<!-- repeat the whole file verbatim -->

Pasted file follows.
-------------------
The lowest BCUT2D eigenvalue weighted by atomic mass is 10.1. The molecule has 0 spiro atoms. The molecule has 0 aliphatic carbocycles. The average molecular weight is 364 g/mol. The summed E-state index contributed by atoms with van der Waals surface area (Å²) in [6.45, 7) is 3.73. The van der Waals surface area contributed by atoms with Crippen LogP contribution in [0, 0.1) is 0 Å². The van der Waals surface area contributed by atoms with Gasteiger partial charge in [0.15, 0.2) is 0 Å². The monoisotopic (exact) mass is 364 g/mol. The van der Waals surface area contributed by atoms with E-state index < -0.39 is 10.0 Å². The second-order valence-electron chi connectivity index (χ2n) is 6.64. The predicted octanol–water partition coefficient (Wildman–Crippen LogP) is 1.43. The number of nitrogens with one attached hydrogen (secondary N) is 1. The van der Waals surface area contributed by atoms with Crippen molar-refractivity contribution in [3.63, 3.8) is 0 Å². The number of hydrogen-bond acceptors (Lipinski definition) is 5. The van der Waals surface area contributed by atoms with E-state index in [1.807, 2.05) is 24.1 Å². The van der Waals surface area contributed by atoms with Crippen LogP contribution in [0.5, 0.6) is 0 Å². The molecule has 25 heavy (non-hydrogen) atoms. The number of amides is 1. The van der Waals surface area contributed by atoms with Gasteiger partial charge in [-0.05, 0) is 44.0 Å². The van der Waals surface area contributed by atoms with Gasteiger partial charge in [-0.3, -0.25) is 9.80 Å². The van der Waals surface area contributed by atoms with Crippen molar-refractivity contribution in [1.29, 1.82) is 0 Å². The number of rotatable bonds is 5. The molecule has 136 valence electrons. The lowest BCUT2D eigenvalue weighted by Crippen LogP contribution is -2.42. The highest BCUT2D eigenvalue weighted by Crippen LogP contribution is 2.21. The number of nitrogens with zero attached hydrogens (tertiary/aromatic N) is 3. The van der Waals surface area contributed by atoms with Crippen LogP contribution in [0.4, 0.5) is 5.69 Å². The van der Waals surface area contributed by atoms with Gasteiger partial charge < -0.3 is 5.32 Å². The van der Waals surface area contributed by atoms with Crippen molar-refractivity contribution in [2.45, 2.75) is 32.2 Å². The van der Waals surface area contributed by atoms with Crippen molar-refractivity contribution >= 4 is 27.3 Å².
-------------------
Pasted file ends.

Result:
The lowest BCUT2D eigenvalue weighted by atomic mass is 10.1. The molecule has 0 spiro atoms. The molecule has 0 aliphatic carbocycles. The average molecular weight is 364 g/mol. The summed E-state index contributed by atoms with van der Waals surface area (Å²) in [6.45, 7) is 3.73. The van der Waals surface area contributed by atoms with Crippen LogP contribution in [0, 0.1) is 0 Å². The van der Waals surface area contributed by atoms with Gasteiger partial charge in [0.15, 0.2) is 0 Å². The monoisotopic (exact) mass is 364 g/mol. The van der Waals surface area contributed by atoms with E-state index < -0.39 is 10.0 Å². The second-order valence-electron chi connectivity index (χ2n) is 6.64. The predicted octanol–water partition coefficient (Wildman–Crippen LogP) is 1.43. The number of nitrogens with one attached hydrogen (secondary N) is 1. The van der Waals surface area contributed by atoms with Crippen molar-refractivity contribution in [3.63, 3.8) is 0 Å². The number of hydrogen-bond acceptors (Lipinski definition) is 5. The van der Waals surface area contributed by atoms with E-state index in [1.807, 2.05) is 24.1 Å². The van der Waals surface area contributed by atoms with Crippen LogP contribution in [0.5, 0.6) is 0 Å². The molecule has 25 heavy (non-hydrogen) atoms. The number of amides is 1. The van der Waals surface area contributed by atoms with Gasteiger partial charge in [-0.05, 0) is 44.0 Å². The van der Waals surface area contributed by atoms with Gasteiger partial charge in [-0.3, -0.25) is 9.80 Å². The van der Waals surface area contributed by atoms with Crippen molar-refractivity contribution in [1.29, 1.82) is 0 Å². The number of rotatable bonds is 5. The molecule has 136 valence electrons. The lowest BCUT2D eigenvalue weighted by Crippen LogP contribution is -2.42. The highest BCUT2D eigenvalue weighted by Crippen LogP contribution is 2.21. The number of nitrogens with zero attached hydrogens (tertiary/aromatic N) is 3. The van der Waals surface area contributed by atoms with Crippen LogP contribution in [0.4, 0.5) is 5.69 Å². The van der Waals surface area contributed by atoms with Gasteiger partial charge < -0.3 is 5.32 Å². The van der Waals surface area contributed by atoms with Crippen molar-refractivity contribution in [2.45, 2.75) is 32.2 Å². The van der Waals surface area contributed by atoms with Crippen molar-refractivity contribution >= 4 is 27.3 Å².